The aim of the paper is to predict heat stress of human wearing chemical protective clothing (CPC). A proposed human thermal model was applied to simulate the core and skin temperatures with inputs of human activity level, clothing properties, and environmental conditions. Manikin tests were conducted to measure the thermal insulation and evaporative resistance of clothing which were two important inputs of the thermal model. The core temperature was predicted as an indicator of heat stress to evaluate the maximum exposure time. The effects of ambient temperature, relative humidity, and metabolic rate on core temperature, skin temperature, and maximum exposure time were analyzed. It was found that metabolic rate and ambient temperature had a greater effect on the skin temperature, core temperature and maximum exposure time than the relative humidity. Additionally, the effects of ambient temperature and metabolic rate on core and skin temperatures were slightly greater in humid environments than in dry environments. The model is capable of predicting maximum exposure time in different clothing systems under various environmental conditions and can provide an instruction for the design of CPC.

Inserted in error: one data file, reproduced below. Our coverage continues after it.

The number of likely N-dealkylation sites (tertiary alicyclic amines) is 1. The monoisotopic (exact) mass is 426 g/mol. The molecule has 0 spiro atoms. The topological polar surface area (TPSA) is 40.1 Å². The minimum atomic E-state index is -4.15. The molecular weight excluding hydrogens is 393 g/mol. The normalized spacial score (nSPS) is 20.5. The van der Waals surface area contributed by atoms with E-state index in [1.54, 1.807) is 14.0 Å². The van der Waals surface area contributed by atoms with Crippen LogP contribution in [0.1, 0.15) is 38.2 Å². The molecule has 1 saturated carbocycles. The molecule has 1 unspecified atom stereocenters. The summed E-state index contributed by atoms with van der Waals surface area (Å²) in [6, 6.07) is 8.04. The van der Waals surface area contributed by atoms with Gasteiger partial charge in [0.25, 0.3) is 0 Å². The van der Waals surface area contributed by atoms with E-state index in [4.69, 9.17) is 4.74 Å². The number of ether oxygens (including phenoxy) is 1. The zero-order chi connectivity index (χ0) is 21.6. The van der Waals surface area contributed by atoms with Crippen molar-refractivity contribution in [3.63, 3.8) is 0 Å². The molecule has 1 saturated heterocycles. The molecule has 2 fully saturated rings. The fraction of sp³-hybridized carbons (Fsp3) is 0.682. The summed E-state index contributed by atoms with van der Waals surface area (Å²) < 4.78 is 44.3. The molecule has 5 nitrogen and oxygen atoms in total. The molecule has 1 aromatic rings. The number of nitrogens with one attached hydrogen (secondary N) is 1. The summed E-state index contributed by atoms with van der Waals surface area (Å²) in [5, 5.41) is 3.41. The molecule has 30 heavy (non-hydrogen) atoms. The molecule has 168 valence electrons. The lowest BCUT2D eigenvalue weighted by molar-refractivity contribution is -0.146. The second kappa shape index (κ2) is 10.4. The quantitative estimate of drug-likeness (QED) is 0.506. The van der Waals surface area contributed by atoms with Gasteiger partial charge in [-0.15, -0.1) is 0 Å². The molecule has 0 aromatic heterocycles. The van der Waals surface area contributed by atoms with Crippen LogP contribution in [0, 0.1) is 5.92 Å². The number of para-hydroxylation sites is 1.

Available at: http://works.bepress.com/guowen-song/13/